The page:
Wednesday, August 01, 2007

ONLY 3 months jail for former CLP exam director for tampering with 2001 results

S. Tamarai Chelvi
KUALA LUMPUR (July 31, 2007):

Former examination director of the Certificate in Legal Practice (CLP) Khalid Yusoff was today jailed three months for tampering with July 2001 examination results.

The sessions court also jailed him another three months for misleading the Legal Profession Qualifying Board in approving the results.

Judge Harmindar Singh Dhaliwal ordered both sentences to run concurrently from today, but later granted a stay of execution pending an appeal in the High Court. Khalid was on bail of RM20,000.

"I should make it clear that if not for the stirring mitigating circumstances, a substantive term of imprisonment would have been imposed," said Harmindar.

Khalid, when approached later, said: "I am not crying today because my tears have dried up."
He thanked his lawyers for conducting his case free of charge for the past six years. He also thanked his wife, children and "the very few remaining friends that are left" who have supported him throughout the trial.

During mitigation yesterday, counsel Jagjit Singh broke down when he pleaded that Khalid be spared a prison sentence. He described Khalid as "a good man, decent man".
In passing sentence, Harmindar said the plea for mercy must be balanced with public interest which is paramount.

"Although there are strong mitigating factors in your favour, I would be failing in my duty to conscience and to the public if any punishment is less than severe a custodial sentence is imposed. The punishment must be such as to record society's disapproval of your conduct in this case that anything less may amount to a farce of the law and justice.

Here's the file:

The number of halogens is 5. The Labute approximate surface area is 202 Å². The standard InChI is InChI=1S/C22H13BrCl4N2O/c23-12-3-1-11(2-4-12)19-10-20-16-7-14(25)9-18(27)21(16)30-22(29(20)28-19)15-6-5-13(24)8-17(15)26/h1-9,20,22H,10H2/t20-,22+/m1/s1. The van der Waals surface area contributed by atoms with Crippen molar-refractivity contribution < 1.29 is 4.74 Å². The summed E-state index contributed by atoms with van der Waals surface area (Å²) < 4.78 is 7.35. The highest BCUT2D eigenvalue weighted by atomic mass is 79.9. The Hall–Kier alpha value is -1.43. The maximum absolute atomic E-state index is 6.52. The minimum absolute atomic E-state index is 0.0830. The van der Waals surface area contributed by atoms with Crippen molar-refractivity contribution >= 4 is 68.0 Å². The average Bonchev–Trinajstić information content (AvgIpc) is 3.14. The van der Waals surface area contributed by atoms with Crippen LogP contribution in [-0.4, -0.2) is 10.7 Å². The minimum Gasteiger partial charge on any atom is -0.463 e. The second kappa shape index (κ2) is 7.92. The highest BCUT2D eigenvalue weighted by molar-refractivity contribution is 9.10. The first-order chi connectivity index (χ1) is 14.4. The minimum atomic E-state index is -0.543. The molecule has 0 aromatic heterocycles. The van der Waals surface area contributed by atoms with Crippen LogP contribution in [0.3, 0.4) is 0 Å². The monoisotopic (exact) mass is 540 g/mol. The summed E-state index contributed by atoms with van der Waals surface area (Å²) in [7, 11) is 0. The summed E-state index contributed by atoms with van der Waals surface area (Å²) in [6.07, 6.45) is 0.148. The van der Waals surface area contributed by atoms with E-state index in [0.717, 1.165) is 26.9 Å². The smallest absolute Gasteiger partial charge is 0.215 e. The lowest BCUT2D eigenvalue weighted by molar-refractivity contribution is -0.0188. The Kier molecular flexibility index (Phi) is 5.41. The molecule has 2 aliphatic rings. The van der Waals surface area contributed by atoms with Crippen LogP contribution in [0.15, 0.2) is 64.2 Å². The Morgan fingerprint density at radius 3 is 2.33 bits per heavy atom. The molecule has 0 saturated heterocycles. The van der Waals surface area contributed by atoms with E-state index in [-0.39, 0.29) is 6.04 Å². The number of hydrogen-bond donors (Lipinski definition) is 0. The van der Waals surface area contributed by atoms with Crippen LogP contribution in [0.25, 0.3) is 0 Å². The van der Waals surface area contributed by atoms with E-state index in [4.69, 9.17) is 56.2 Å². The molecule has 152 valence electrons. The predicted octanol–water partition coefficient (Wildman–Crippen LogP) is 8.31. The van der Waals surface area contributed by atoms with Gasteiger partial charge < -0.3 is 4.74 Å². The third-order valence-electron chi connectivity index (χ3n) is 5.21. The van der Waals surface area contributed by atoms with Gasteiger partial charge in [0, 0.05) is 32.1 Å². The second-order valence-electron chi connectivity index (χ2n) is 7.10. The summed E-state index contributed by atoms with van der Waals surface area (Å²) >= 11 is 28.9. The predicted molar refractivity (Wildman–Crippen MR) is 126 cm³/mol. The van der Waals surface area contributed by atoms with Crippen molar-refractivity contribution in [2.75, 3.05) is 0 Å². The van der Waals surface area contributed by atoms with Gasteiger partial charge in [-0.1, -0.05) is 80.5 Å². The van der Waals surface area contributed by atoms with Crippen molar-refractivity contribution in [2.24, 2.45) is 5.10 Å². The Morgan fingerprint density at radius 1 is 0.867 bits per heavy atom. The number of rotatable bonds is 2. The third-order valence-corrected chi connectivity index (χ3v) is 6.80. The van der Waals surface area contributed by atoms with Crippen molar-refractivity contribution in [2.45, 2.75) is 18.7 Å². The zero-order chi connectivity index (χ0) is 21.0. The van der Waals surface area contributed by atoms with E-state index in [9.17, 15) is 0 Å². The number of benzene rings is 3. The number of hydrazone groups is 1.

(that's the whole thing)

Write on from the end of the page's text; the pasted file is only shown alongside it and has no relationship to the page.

He said he could not accept Khalid's mitigation that he had acted in good faith without mala fide, as the method he had used was unlawful.

" You knew very well that maintaining the pass percentage at 39% could not have possibly been your function.

"It was the function of the Qualifying Board. Even then, no Qualifying board, in order to safeguard its credibility and justification could impose such pass percentage even to deflect criticism that has been heaped upon it. As was the case here, your Qualifying Board in 2001 had to reconsider and recalculate all the marks that were upgraded by you," he said.

Harmindar said it was the duty of the board under the Legal Profession Act 1976 to determine who qualified to be admitted as advocates and solicitors and if this was done improperly, unqualified persons would be practising law.

"To my mind, any reasonable person in your shoes with even a quarter of your experience, qualifications and career that you have would know that the methods you employed in this case cannot possibly be right.

"How is it possible for a candidate who has achieved only 15 marks out of 100 be considered to have passed?"

Harmindar said Khalid had sought to blame others for his predicament.
"I think it is time for you to take responsibility for your own actions. To put it in crude terms, no one put a gun to your head when you were carrying out your functions."

"Your predecessor had alerted you to the pitfall that may befall you in the discharge of your duty. I think in the final analysis, a man with a distinguished career as yours should know and did in fact know that you had to act in a manner beyond reproach," he said.
Updated: 09:23PM Tue, 31 Jul 2007

No comments: